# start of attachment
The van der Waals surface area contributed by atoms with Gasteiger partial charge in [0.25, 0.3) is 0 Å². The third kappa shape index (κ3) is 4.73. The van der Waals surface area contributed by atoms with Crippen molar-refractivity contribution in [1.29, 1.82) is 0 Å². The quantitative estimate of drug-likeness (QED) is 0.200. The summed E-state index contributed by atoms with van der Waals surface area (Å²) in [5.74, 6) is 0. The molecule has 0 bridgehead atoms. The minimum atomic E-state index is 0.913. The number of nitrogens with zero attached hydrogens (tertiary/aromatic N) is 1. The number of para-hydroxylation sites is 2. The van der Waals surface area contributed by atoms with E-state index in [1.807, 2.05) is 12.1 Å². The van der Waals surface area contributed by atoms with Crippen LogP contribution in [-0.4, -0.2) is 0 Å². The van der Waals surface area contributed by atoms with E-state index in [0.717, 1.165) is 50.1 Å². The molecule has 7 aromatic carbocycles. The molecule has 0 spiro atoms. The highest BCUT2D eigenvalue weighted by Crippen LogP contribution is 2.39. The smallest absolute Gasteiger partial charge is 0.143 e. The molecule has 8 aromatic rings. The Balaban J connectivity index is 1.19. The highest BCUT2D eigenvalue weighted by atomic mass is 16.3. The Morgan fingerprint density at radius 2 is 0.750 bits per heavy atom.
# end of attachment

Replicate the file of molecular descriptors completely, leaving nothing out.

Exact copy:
The van der Waals surface area contributed by atoms with Gasteiger partial charge in [0.25, 0.3) is 0 Å². The third kappa shape index (κ3) is 4.73. The van der Waals surface area contributed by atoms with Crippen molar-refractivity contribution in [1.29, 1.82) is 0 Å². The quantitative estimate of drug-likeness (QED) is 0.200. The summed E-state index contributed by atoms with van der Waals surface area (Å²) in [5.74, 6) is 0. The molecule has 0 bridgehead atoms. The minimum atomic E-state index is 0.913. The number of nitrogens with zero attached hydrogens (tertiary/aromatic N) is 1. The number of para-hydroxylation sites is 2. The van der Waals surface area contributed by atoms with E-state index in [1.807, 2.05) is 12.1 Å². The van der Waals surface area contributed by atoms with Crippen LogP contribution in [-0.4, -0.2) is 0 Å². The van der Waals surface area contributed by atoms with E-state index in [0.717, 1.165) is 50.1 Å². The molecule has 7 aromatic carbocycles. The molecule has 0 spiro atoms. The highest BCUT2D eigenvalue weighted by Crippen LogP contribution is 2.39. The smallest absolute Gasteiger partial charge is 0.143 e. The molecule has 8 aromatic rings. The Balaban J connectivity index is 1.19. The highest BCUT2D eigenvalue weighted by atomic mass is 16.3. The Morgan fingerprint density at radius 2 is 0.750 bits per heavy atom.